Monday, August 31, 2015

Weekly Links: a Day Late

Good reading from around the Web for your . . . Monday.

I hope you still like reading when it's a Monday.

"Flat Book Cover Design: Why Do So Many of This Year's Book Covers Have the Same Design Style?": a look at trends in literary art.

"Small Surprises in Growing Up":
I blinked at the email, in a sort of shocked pause. My boy is too young to have to register for the draft. Except he isn’t. Not anymore. 

"20 Years Ago This Week: A Look Back at 1995":  a photo essay.

"Fasting for Beginners":
When Jesus returns, fasting will be done. It’s a temporary measure, for this life and age, to enrich our joy in Jesus and prepare our hearts for the next — for seeing him face to face. When he returns, he will not call a fast, but throw a feast; then all holy abstinence will have served its glorious purpose and be seen by all for the stunning gift it was. 
Until then, we will fast.

"Lists of Things that Women Cannot Do: The Problem with John Piper (and Me)":
Whatever happened before, and in, and after the garden of Eden affected relationships between men, women, and God – and we have hard theological work to do to figure out where in that journey we are.
"Not All Conservatives": this is an answer to the article above - I love the conversation they're having on this blog! Well-worth subscribing to.
Complementarianism might be better understood as one expression of gender conservativism. As a response to evangelical feminism, complementarianism developed and flourishes in a specific cultural context, namely a western, white, middle-upper class context; because of this, it will reflect western, white, middle-upper class assumptions about work, economics, and home. The fact that Pastor Piper is even concerned with answering the question “what jobs can a woman do” reflects this.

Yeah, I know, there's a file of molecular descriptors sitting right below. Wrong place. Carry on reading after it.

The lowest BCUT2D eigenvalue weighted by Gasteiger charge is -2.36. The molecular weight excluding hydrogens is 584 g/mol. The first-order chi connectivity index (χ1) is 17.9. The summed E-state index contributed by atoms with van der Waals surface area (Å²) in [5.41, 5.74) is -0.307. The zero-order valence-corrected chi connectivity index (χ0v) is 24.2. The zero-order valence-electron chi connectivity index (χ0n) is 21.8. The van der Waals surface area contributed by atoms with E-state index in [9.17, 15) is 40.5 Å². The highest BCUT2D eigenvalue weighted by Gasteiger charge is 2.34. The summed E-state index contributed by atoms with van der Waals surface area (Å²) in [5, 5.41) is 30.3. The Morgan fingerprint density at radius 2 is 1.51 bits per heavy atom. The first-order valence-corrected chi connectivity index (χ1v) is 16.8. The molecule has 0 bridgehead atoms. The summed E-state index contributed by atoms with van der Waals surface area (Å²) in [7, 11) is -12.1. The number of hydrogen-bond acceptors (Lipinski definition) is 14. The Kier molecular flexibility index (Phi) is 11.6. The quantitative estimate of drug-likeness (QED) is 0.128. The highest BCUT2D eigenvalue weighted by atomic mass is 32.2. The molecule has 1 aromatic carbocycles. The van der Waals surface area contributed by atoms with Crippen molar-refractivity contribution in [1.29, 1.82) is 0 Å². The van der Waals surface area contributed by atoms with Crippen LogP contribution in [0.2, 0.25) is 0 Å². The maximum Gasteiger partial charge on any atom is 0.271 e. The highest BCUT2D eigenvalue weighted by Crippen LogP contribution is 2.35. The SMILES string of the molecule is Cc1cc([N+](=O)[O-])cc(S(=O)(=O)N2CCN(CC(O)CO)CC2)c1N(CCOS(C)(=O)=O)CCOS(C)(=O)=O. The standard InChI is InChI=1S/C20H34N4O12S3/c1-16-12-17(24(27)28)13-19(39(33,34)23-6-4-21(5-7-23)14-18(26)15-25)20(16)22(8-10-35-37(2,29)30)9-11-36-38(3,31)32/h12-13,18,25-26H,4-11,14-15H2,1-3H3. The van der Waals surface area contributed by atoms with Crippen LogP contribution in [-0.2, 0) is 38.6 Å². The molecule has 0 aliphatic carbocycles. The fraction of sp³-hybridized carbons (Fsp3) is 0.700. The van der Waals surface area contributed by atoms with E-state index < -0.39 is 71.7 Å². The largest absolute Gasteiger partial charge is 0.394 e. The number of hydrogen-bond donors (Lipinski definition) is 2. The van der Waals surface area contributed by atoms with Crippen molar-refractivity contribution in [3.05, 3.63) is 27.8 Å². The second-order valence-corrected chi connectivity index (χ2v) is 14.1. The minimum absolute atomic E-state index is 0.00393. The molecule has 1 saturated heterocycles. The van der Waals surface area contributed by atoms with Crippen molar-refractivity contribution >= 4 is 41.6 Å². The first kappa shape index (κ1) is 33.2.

"How to Weave on a Cardboard Loom": why does this fascinate me? I really don't need another hobby . . .

"Mysteries of Consciousness":
Whatever the case, though, such experiences should chiefly remind us how many and how deep the mysteries of consciousness really are. And the profoundest mystery of consciousness is consciousness itself, because we really have little or no clear idea what it is, or how it could either arise from or ally itself to the material mechanisms of the brain.

"How the Ballpoint Pen Killed Cursive": I love cursive. And now I want a fountain pen.

Peace of Christ to you,
Jessica Snell

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